Soles Remembering Souls ‐ Connecting Survivors will be held at the Port Theatre in Nanaimo on Sunday November 23, 2014 to support those left behind after deaths by suicide
Every year, many people lose their lives to suicide, leaving behind family, friends, colleagues and others who struggle to make sense of their loss. Our community is unfortunately no exception. On Vancouver Island, we lose more people to suicide than to motor vehicle accidents and accidental overdose combined. Research also tells us that someone who has lost a significant person to suicide is at a 9 times greater risk themselves.
Research into medicinal cannabis use will examine the potential medical benefits for veterans, first responders and sexual assault survivors with PTSD
The University of British Columbia Okanagan and Nanaimo-based Tilray, a Health Canada Licensed Producer under the Marihuana for Medical Purposes Regulations (MMPR), will conduct the country’s first clinical trial to evaluate the therapeutic benefits of medical cannabis as treatment for post-traumatic stress disorder (PTSD). Pending regulatory approvals, the UBC-Tilray study is poised to be one of the first in the world to run a large-scale clinical trial examining medical cannabis as a treatment for a mental health disorder.
“What had happened to our beautiful happy life? Could it really be over for us? I just wasn’t sure if our love was strong enough to keep us together. I probably believed it wasn’t.”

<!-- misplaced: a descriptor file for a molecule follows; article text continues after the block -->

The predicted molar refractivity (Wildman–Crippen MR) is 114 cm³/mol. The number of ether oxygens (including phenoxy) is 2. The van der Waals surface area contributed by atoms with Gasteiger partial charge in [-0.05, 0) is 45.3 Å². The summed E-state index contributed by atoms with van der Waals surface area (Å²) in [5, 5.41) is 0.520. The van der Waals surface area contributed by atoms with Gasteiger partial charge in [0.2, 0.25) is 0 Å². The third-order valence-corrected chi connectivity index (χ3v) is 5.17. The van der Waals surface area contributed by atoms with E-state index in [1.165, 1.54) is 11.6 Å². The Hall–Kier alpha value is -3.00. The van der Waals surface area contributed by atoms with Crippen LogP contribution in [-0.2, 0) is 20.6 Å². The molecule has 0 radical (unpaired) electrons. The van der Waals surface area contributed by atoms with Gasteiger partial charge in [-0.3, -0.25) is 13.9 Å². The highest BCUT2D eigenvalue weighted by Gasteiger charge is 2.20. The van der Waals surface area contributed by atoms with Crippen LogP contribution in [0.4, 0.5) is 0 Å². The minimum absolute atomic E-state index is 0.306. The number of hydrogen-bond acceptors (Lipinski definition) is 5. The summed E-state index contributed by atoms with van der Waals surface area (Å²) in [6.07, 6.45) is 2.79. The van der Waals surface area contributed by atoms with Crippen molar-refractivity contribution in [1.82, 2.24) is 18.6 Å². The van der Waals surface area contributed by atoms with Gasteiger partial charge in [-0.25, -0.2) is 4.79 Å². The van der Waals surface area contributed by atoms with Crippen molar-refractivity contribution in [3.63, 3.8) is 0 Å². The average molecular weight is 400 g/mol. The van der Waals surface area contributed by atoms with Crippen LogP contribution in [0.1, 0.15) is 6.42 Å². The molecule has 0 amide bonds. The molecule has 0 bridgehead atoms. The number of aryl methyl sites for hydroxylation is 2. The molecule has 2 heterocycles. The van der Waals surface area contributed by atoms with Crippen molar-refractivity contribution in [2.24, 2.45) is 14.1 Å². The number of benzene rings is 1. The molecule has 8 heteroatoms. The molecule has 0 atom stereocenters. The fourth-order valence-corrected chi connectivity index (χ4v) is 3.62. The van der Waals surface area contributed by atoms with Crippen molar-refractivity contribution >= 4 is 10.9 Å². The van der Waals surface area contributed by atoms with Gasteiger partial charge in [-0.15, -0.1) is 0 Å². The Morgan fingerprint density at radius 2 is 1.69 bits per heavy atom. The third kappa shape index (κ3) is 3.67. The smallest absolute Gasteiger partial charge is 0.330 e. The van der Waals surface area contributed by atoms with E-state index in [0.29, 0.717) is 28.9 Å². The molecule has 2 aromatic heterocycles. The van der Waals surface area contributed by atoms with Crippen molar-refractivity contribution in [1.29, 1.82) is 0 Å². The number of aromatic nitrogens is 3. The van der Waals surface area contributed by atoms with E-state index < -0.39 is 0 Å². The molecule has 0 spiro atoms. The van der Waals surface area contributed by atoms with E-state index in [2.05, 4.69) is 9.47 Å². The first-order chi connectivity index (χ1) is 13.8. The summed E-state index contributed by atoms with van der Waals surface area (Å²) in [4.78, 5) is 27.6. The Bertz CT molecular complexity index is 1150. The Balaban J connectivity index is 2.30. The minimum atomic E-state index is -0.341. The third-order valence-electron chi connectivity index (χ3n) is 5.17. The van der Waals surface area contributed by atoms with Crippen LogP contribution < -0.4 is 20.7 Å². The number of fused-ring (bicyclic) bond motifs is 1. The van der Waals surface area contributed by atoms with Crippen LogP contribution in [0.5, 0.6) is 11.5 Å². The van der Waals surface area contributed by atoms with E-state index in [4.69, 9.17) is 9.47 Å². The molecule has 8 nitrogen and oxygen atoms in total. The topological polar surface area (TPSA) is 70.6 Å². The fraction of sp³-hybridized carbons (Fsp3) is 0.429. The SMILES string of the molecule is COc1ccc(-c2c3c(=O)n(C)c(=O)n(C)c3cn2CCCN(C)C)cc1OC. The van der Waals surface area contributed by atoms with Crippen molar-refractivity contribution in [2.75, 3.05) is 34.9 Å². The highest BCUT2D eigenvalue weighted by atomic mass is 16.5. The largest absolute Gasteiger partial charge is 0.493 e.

It was an idyllic marriage. John and Marion were high school sweethearts who married and began a successful life together. He, an internationally respected scientist in his field and she, a business woman in her family firm. With three children and finally settled in Victoria. BC, Canada after stints in Vienna and Australia, tragedy struck.
Despite the eventual and probable diagnosis of late-onset schizophrenia, John and Marion struggled to hold their family together and to deal with an illness that usually strikes much earlier in life. This is their story of what happens when the mind betrays you.
“For people like Jessica, who don’t have employee benefits and don’t have extra money to pay for treatment, there are few options”
When Amanda’s friend Jessica (not her real name) lost her job and spent a year desperately seeking—but not finding—another, she fell into a deep depression. “I’m in debt. I’m having a hard time paying my bills. I can’t even get a job in fast food because they tell me I’m overqualified. I just feel like I can’t come back from this. That my life is over,” she told Amanda.
Three veterans who served Canada in the former Yugoslavia—Steve Hartwig, Jason McKenzie, and Scott McIntyre McFarlane—have marched across the country to raise awareness of PTSD
When Steve Hartwig, Jason McKenzie and Scott McFarlane arrived in Antigonish, Nova Scotia on September 7, they paused at the downtown cenotaph honouring fallen soldiers from World War I. They were close to reaching the end of their march across Canada to raise awareness of PTSD among Canada’s veterans.
In WWI, the psychological distress of soldiers was attributed to concussions caused by the impact of shells; this impact was believed to disrupt the brain and cause “shell shock” (Bentley, 2005). Now, in 2014, there is greater understanding of what is called Post Traumatic Stress Disorder—but education and awareness is still lacking.